Celery Octopus

From The Better Hostess Series: Hors d’Oeuvres & Appetizers, 1978

There comes a point in everyone’s life where you wake up in the morning and think “Man, I could totally go a celery octopus today,” and today was that day for me.


This is a delightful canape to serve at summer buffet parties.

As luck would have it there was the perfect recipe in our old friend and retro food bible “Hor d’Oeuvres & Appetisers”.

Now, as you can see, the decorative celery in the middle is yellow and bendy, and this is surrounded by yellow bendy celery “sticks” filled with piped creamy stuff. Herein lay the first problem: the celery at Woollies was green and straight. We could have left it out in the sun for a few days, but in the end decided to just make a straighter and greener version, using as many of the yellow bendy bits as we could lay our hands on.

Making the cream stuffing was straightforward, and we approached the piping with gusto (along with heated arguments over who got to do the piping, as this is the best part of making retro food). The toughest part was actually getting celery to stand up in the middle, but with some cleverly hidden architectural toothpicks and judicious piping we managed it without resorting to glue. (This was vetoed as an option by the nervous taste testers. Man up you wimps).

It was at this point that we noticed the cucumber plate in the background of the picture. This wasn’t mentioned in the recipe, so I can only assume that it’s the lesser known “decorative cucumber” variety rather than an “eating cucumber”. To help with slicing this decoratively Anthony introduced Bridget to the mandoline (No, it’s not a fruit, why would you slice cucumber with a fruit? What do you mean a musical instrument? Watch your fingers it’s really sharp. Well, I told you so. Do you have another cucumber, this one’s got blood on it?).


Celery octopus and hardly-any-blood-on-it decorative cucumber

After covering up the blood and taking some photos then we sat down with the now familiar apprehension to taste it. This was where it got weird. It was actually ok. I mean I wouldn’t go so far as saying it was a delightful canapé or that I would voluntarily eat it if there were any other options but it didn’t instantly make me vomit or spit it out which is a massive improvement. I feel like my standards for food have lowered since starting this.

The verdict:

Alister – It’s ok, not as bad as the others have been.

Anthony – Sort of watery and creamy and crunchy. Might be alright without the celery.

Bridget – The smell of the sherry is offputting but I don’t mind it. Like cake icing on a celery stick.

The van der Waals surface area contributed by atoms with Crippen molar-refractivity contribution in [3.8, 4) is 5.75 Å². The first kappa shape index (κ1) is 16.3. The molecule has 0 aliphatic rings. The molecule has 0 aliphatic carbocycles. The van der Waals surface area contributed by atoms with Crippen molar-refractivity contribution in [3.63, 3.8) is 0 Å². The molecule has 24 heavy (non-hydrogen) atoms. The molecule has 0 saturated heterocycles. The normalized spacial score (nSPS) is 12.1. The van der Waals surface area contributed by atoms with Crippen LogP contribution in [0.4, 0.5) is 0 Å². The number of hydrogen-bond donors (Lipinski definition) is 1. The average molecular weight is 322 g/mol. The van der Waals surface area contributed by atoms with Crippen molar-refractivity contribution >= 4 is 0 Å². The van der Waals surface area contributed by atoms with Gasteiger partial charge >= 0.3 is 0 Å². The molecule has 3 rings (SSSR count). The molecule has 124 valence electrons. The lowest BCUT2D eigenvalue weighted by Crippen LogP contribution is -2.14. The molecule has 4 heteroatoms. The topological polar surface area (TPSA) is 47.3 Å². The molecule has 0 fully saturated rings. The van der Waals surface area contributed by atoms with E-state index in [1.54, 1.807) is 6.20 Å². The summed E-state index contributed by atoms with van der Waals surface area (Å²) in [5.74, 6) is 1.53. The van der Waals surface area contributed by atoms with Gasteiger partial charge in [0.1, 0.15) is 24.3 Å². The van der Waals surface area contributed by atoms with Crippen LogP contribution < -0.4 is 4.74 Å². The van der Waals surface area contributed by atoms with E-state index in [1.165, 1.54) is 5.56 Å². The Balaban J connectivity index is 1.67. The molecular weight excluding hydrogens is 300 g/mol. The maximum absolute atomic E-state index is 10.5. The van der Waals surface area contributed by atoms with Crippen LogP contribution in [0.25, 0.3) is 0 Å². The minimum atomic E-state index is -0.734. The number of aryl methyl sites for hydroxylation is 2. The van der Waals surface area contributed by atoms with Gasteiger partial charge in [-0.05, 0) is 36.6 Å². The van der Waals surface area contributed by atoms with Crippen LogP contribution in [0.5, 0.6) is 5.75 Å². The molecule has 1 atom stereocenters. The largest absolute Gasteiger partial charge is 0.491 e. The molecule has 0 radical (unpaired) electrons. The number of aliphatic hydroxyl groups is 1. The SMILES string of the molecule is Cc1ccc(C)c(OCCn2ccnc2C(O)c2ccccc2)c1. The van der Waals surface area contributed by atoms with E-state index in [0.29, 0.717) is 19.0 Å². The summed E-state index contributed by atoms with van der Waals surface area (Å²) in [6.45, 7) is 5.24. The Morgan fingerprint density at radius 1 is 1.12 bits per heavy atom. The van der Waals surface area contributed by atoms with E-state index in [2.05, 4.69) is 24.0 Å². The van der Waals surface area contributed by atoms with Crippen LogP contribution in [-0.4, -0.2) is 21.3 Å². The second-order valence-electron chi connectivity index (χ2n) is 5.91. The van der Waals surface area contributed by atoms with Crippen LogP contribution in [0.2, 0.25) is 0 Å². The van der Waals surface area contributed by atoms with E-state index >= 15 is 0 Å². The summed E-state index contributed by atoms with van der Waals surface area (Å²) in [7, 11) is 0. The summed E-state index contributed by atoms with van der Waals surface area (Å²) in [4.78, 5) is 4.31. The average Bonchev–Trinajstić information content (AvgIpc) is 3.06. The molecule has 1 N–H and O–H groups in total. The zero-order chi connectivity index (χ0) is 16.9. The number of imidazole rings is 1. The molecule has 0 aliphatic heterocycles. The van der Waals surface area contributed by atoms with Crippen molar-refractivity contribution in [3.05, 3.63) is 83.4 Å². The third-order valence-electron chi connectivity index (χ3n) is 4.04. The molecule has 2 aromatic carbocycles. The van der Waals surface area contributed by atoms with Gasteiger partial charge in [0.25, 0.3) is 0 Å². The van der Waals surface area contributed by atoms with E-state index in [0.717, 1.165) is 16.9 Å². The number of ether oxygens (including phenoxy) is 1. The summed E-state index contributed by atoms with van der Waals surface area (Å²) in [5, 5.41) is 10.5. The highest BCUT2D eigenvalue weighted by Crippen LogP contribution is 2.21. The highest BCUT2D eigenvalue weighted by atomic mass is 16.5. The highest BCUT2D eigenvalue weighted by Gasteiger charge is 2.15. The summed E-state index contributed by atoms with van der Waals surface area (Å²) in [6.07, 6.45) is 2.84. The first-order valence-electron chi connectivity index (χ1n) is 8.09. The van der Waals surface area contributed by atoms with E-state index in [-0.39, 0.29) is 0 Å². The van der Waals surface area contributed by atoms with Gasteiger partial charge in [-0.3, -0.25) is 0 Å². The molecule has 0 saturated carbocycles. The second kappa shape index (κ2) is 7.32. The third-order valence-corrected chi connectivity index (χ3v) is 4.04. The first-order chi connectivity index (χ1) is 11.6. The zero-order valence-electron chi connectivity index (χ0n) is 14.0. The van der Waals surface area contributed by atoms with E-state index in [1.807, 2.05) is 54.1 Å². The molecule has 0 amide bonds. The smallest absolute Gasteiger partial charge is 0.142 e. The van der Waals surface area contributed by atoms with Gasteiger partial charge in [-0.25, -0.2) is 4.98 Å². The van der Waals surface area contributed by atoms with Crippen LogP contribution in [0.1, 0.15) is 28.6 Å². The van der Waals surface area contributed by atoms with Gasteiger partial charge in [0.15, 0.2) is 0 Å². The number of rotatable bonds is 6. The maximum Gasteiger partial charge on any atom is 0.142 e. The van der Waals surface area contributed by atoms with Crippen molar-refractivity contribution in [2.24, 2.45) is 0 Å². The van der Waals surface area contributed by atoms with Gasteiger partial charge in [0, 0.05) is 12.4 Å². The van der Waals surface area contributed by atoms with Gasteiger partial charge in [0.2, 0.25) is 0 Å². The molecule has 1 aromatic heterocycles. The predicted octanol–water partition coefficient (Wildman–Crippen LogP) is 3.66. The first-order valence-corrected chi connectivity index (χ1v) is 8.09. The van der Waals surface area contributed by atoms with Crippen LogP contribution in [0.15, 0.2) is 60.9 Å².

Sarah – Creamy and crunchy at the same time, which makes it sound nicer than it is. I wouldn’t eat it again but I didn’t hate it.

And a bonus close up of the middle to show off the toothpicks and piping miracle:

celery-octopus-close-upNote: Emma was away while this was made, thanks to Bridget for stepping in!


Lazy Daisy Salad

From the Better Hostess Series Hors d’Oeuvres & Appetizers


Is it a cake? Is it a salad? Is it big pile of vegetables covered in craploads of mayonnaise? If you answered with the latter, congratulations. You’re getting the hang of this retro food thing.

The questions don’t stop there, however. What I would like to know is: why do so many retro recipes call for leftover vegetables? Who has leftover vegetables? Why would you keep leftover vegetables? They’re vegetables people. And considering they were probably using frozen or tinned kind, surely they’d only take a few minutes to make.

I guess you’d need them on the off chance someone might pop around and say: “Betty, you know, this Kiwi Café is simply divine! But do you know what I could really go for? Some Lazy Daisy Salad!”

“Well Dot, you’re in luck!” you could then reply. “I just happen to have all these leftover cooked vegetables in the fridge. Just give me a moment and I’ll whip one up”


To make a lazy daisy salad, you simply have to assemble your leftover vegetables and cover with “thick basic” mayonnaise.

But how much Mayonnaise?


Think we’re going need some more….


Surely not more!?


In the end it took 2 x 800g jars of mayonnaise to get it looking right, which is a whopping 11584 calories.  How the women of this era stayed so thin after eating that much mayonnaise is a complete and utter mystery.*


Although we can all agree it looked incredible, there were mixed feelings about Lazy Daisy. Alister didn’t even want to try it but figured if Finn could eat Banana Candle, then he would have to give it a go. Bridget was most disturbed by it and felt that it should only be fed to patients with no teeth. In the end, we all basically decided it tasted like mayonnaise with chunks in it.

“Lazy Daisy Salad for lazy days!” proclaims the recipe.  But one has to wonder, if you’re too lazy to do more than dump mayonnaise on top of leftovers, could you be bothered cutting egg whites into flower shapes or driving all over town to find real fresh daisies? I guess this is just another case for the unsolved retro food files.

*What am I saying? Do I have amnesia? Have I seriously already forgotten about Prawns in a Mould or Salmon Mousse? It’s a bloody miracle they all weren’t all bulimic! And no wonder they all chain smoked; I too would have done anything to disguise the unspeakable taste of my own cooking.